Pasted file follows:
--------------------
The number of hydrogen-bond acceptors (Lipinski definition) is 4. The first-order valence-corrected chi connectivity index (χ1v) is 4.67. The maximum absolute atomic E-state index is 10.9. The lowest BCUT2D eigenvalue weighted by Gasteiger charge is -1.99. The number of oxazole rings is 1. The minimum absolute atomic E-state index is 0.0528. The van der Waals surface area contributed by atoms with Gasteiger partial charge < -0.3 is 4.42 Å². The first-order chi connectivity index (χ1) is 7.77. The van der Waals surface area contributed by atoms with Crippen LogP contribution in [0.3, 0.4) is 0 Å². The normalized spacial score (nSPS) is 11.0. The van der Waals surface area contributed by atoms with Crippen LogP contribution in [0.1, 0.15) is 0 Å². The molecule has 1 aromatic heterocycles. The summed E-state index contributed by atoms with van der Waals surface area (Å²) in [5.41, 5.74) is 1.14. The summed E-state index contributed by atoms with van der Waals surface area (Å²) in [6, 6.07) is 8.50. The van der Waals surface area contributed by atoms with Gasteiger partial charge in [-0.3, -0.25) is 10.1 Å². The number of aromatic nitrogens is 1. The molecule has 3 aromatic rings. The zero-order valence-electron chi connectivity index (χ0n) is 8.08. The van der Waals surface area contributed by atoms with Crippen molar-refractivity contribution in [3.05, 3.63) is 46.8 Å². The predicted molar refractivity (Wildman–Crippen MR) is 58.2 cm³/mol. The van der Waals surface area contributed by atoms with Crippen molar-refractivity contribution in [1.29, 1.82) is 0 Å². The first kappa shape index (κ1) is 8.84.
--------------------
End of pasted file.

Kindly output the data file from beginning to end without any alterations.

The number of hydrogen-bond acceptors (Lipinski definition) is 4. The first-order valence-corrected chi connectivity index (χ1v) is 4.67. The maximum absolute atomic E-state index is 10.9. The lowest BCUT2D eigenvalue weighted by Gasteiger charge is -1.99. The number of oxazole rings is 1. The minimum absolute atomic E-state index is 0.0528. The van der Waals surface area contributed by atoms with Gasteiger partial charge < -0.3 is 4.42 Å². The first-order chi connectivity index (χ1) is 7.77. The van der Waals surface area contributed by atoms with Crippen LogP contribution in [0.3, 0.4) is 0 Å². The normalized spacial score (nSPS) is 11.0. The van der Waals surface area contributed by atoms with Crippen LogP contribution in [0.1, 0.15) is 0 Å². The molecule has 1 aromatic heterocycles. The summed E-state index contributed by atoms with van der Waals surface area (Å²) in [5.41, 5.74) is 1.14. The summed E-state index contributed by atoms with van der Waals surface area (Å²) in [6, 6.07) is 8.50. The van der Waals surface area contributed by atoms with Gasteiger partial charge in [-0.3, -0.25) is 10.1 Å². The number of aromatic nitrogens is 1. The molecule has 3 aromatic rings. The zero-order valence-electron chi connectivity index (χ0n) is 8.08. The van der Waals surface area contributed by atoms with Crippen molar-refractivity contribution in [3.05, 3.63) is 46.8 Å². The predicted molar refractivity (Wildman–Crippen MR) is 58.2 cm³/mol. The van der Waals surface area contributed by atoms with Crippen molar-refractivity contribution in [1.29, 1.82) is 0 Å². The first kappa shape index (κ1) is 8.84.